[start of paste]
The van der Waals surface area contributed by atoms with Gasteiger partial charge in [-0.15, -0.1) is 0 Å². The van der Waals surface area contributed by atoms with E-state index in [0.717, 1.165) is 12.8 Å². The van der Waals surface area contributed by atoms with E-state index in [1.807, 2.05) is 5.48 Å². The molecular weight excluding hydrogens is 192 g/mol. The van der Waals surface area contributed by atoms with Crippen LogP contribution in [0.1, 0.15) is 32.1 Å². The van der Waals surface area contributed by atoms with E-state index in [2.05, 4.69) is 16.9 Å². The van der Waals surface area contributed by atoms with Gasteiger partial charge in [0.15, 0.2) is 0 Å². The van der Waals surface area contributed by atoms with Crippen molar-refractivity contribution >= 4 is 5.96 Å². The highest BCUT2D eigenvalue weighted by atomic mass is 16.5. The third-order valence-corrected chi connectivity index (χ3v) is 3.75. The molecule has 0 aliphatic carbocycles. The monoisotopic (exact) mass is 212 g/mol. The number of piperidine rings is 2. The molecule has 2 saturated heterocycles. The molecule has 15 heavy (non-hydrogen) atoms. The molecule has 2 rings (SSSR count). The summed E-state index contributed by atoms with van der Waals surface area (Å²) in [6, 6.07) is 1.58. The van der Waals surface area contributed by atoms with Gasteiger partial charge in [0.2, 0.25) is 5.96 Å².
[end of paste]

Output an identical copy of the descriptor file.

The van der Waals surface area contributed by atoms with Gasteiger partial charge in [-0.15, -0.1) is 0 Å². The van der Waals surface area contributed by atoms with E-state index in [0.717, 1.165) is 12.8 Å². The van der Waals surface area contributed by atoms with E-state index in [1.807, 2.05) is 5.48 Å². The molecular weight excluding hydrogens is 192 g/mol. The van der Waals surface area contributed by atoms with Crippen LogP contribution in [0.1, 0.15) is 32.1 Å². The van der Waals surface area contributed by atoms with E-state index in [2.05, 4.69) is 16.9 Å². The van der Waals surface area contributed by atoms with Gasteiger partial charge in [0.15, 0.2) is 0 Å². The van der Waals surface area contributed by atoms with Crippen molar-refractivity contribution >= 4 is 5.96 Å². The highest BCUT2D eigenvalue weighted by atomic mass is 16.5. The third-order valence-corrected chi connectivity index (χ3v) is 3.75. The molecule has 0 aliphatic carbocycles. The monoisotopic (exact) mass is 212 g/mol. The number of piperidine rings is 2. The molecule has 2 saturated heterocycles. The molecule has 15 heavy (non-hydrogen) atoms. The molecule has 2 rings (SSSR count). The summed E-state index contributed by atoms with van der Waals surface area (Å²) in [6, 6.07) is 1.58. The van der Waals surface area contributed by atoms with Gasteiger partial charge in [0.2, 0.25) is 5.96 Å².